Thursday, 25 January 2018

Jan 25 2018

 
 
 
 
NATURE MONCTON INFORMATION LINE, January 25, 2018 ( Thursday )
 

 
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Edited by: Nelson Poirier nelson@nb.sympatico.ca
Transcript by: Brian Stone bjpstone@gmail.com
Info Line # 506-384-6397 (384-NEWS)

 
** Gordon Rattray paid an hour and a half visit for an audience with the Golden-crowned Sparrow at Sybil Wentzell's feeder yard on the Mary's Point Rd. on Wednesday but it did not appear while he was there. His sparrow consolation prizes were a WHITE-THROATED SPARROW [Bruant à gorge blanche] and several AMERICAN TREE SPARROWS [Bruant hudsonien]. He is planning to try again. 
 
** The population rise of BALD EAGLES [Pygargue à tête blanche] in the area is indeed remarkable. Jamie and Karen Burris were in the Turtle Creek area on Wednesday morning to spot a tree with six Bald Eagles in that one tree. To top that off there was a seventh eagle flying towards them, an eighth on the bottom right side and two more on the other side of the river. Jamie comments that to think just twenty five years ago one would be lucky to see one Bald Eagle. It seemed in the past that the winter number went down with many of us assuming that they were heading to the Annapolis Valley to take advantage of the poultry farming there. It would seem that the majority are staying put now along the Petitcodiac River. There must be ample food present. Jamie comments that he has read reports of Bald Eagles going after Osprey chicks. I hope that doesn't play out negatively.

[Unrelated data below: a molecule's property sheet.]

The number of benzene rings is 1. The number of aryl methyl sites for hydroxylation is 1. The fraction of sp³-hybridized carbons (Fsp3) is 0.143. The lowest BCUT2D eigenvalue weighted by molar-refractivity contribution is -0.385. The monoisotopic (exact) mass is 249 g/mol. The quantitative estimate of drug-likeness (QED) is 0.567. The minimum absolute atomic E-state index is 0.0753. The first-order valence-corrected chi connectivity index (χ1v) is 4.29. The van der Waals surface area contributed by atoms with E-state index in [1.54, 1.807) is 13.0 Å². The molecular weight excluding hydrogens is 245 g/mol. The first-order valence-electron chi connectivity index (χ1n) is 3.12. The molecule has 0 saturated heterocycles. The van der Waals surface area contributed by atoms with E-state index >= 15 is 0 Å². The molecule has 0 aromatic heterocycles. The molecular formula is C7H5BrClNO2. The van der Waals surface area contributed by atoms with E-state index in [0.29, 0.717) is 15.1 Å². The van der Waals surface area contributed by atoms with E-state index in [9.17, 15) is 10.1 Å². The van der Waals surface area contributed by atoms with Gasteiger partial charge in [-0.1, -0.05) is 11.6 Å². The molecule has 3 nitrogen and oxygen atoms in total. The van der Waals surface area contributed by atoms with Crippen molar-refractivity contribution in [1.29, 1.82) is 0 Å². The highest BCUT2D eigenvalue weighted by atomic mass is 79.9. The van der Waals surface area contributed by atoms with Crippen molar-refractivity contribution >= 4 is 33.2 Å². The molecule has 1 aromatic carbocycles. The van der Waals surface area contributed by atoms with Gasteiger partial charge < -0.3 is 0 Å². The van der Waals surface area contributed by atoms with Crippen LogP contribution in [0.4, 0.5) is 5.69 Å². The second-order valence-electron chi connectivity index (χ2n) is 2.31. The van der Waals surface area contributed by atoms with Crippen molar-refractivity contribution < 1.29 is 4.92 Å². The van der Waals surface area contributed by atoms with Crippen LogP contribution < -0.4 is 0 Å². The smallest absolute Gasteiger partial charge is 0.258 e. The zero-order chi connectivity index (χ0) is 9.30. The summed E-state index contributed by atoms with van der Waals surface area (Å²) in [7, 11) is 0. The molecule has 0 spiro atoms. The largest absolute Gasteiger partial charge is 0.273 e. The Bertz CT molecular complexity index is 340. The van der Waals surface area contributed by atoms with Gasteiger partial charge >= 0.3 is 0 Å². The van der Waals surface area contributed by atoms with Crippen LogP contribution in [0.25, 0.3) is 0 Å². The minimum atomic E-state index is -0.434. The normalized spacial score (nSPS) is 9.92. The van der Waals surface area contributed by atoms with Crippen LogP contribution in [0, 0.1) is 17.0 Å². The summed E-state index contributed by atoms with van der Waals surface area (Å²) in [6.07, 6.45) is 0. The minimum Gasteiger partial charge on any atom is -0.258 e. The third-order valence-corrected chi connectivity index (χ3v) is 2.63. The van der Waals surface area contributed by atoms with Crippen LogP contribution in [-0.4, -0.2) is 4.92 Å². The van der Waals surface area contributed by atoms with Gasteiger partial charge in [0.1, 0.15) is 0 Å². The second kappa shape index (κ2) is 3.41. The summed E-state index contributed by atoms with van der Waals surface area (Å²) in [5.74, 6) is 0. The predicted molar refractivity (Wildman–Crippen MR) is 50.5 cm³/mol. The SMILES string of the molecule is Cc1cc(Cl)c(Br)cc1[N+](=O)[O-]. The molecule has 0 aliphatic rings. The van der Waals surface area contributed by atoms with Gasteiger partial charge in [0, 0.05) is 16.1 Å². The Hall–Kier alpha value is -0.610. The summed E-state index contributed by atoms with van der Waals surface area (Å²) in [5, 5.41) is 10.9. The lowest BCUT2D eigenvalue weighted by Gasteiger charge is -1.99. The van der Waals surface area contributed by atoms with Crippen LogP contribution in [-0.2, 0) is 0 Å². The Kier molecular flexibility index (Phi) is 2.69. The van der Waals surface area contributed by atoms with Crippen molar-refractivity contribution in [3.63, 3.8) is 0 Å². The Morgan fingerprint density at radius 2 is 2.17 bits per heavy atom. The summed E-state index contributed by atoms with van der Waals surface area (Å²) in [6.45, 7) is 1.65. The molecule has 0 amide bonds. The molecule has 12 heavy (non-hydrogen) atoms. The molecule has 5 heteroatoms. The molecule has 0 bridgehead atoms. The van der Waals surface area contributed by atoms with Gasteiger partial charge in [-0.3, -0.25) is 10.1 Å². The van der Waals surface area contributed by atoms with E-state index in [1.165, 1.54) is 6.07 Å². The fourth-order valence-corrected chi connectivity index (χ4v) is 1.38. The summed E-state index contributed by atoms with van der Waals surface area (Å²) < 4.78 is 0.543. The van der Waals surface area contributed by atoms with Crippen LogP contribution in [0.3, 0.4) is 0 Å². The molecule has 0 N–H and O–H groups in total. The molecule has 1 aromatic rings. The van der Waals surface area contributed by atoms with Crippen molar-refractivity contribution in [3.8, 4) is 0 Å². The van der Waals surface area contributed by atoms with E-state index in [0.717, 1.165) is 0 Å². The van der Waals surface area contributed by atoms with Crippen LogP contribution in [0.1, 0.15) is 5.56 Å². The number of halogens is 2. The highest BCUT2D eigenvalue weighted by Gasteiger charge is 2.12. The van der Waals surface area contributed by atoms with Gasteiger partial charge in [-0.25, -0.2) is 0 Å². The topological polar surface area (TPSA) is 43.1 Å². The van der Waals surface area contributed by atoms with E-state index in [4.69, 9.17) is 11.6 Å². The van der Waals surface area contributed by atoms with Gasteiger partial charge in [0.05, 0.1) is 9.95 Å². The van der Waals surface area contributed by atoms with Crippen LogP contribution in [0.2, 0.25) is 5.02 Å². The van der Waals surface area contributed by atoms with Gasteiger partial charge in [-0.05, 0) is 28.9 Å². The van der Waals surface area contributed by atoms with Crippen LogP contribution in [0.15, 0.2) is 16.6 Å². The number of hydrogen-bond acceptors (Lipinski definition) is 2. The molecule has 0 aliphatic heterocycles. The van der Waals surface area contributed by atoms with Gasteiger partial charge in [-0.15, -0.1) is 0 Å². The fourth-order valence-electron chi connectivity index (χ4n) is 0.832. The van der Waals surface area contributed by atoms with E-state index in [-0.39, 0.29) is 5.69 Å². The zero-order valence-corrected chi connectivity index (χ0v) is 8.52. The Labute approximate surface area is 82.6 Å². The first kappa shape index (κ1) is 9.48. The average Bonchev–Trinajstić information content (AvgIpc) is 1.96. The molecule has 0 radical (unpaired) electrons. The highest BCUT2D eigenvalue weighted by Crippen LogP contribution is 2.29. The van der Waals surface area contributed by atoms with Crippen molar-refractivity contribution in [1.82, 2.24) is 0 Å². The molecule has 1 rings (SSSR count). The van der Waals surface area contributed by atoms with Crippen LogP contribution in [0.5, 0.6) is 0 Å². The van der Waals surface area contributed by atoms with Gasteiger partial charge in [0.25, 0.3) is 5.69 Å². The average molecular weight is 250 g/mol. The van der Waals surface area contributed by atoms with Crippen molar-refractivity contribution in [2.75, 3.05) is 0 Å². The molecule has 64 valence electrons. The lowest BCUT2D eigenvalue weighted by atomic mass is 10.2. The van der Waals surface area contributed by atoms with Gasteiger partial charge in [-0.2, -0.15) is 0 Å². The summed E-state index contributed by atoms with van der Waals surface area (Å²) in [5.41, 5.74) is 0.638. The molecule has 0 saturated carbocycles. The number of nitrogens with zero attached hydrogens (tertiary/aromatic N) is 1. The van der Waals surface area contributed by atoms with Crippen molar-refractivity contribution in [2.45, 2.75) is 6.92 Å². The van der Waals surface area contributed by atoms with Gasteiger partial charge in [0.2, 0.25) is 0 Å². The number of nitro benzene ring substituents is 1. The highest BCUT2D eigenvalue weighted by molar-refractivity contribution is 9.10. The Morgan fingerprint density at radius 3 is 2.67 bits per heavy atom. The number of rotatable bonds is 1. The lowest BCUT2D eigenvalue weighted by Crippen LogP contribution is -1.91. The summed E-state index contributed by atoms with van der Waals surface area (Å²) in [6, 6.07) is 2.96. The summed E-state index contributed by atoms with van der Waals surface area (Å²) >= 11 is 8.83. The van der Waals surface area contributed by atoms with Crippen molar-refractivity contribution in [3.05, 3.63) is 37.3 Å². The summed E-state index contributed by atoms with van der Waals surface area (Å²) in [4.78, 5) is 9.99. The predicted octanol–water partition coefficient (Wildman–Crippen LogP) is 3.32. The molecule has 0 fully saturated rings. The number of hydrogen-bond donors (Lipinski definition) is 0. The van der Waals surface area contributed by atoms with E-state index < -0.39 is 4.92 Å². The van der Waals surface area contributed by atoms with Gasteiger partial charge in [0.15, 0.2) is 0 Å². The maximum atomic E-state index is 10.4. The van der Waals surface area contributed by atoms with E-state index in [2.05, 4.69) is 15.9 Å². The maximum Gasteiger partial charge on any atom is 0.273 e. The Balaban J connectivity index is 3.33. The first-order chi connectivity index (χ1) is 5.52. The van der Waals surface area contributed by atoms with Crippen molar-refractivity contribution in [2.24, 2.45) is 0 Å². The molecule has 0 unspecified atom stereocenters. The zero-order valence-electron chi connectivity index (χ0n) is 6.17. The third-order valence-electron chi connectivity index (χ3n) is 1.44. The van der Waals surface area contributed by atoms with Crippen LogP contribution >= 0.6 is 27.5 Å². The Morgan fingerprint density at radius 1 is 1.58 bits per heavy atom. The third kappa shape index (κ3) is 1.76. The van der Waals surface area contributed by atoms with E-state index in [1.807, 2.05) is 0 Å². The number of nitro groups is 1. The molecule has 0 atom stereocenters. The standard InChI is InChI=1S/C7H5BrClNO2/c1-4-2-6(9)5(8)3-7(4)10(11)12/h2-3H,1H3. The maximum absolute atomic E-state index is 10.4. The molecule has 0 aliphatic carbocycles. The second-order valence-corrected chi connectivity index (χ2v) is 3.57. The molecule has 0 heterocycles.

** Doreen Rossiter reports action from her Alma feeder yard. She has a good turn out of expected regular birds but suddenly got more DARK-EYED JUNCOS [Junco ardoisé] than she has ever had before, being able to count a hundred plus on the snow around her home the day before the rain. There are also reports of high numbers of Dark-eyed Juncos from the Naturens listserv and P.E.I. birders. There must be some reason for this. Doreen also had one, lone CEDAR WAXWING [Jaseur d'Amérique] come by to clean up remnants of a Highbush Cranberry bush crop and then it moved on to rose hips which it was quite content to glean.

Doreen also has a DOWNY WOODPECKER [Pic mineur] using a swallow box as a night roost and is intrigued by its near exact repeated entry times. She has been monitoring it recently and it enters the box during a four minute interval between 4:58 and 5:02 pm on sunny days and 4:13 to 4:17 pm on stormy or cloudy days.
 
** Georges Brun noticed a flock of approximately two hundred SNOW BUNTINGS [Bruant des neiges] flying about the Chartersville Dieppe Marsh on Tuesday afternoon. After recent comments on some waterfowl mating Georges also noted the same thing with AMERICAN CROWS [Corneille d'Amérique] and RED SQUIRRELS [Ecureuil roux]. We may not have Spring on the top of our minds yet but apparently wildlife does and is preparing.

** On Wednesday Danny Sullivan and Brian Stone took a hike along the Humphrey Brook Trail, a trail that we don't hear enough from.  They spotted several small birds that they could not identify with binoculars but suspected PINE SISKINS [Tarin des pins], a bird we seem to have heard little of this winter. Brian got some very distant photos in the dim light and was able to confirm their identity from the photos. Brian leaves a few photos of the trail and an interesting tree that appears to have been worked on by woodpeckers. 
 
 
Nelson Poirier,
Nature Moncton



AMERICAN TREE SPARROW. JANUARY 24, 2018. GORDON RATTRAY



BALD EAGLES. JAN 24, 2018.JAMIE BURRIS

HUMPHREY BROOK TRAIL. JAN. 24, 2018.  BRIAN STONE

HUMPHREY BROOK TRAIL. JAN. 24, 2018.  BRIAN STONE

PINE SISKIN JAN. 24, 2018. BRIAN STONE

SNOW BUNTINGS JAN 23 2018 GEORGES BRUN

SNOW BUNTINGS JAN 23 2018 GEORGES BRUN

WHITE-THROATED SPARROW. JANUARY 24, 2018. GORDON RATTRAY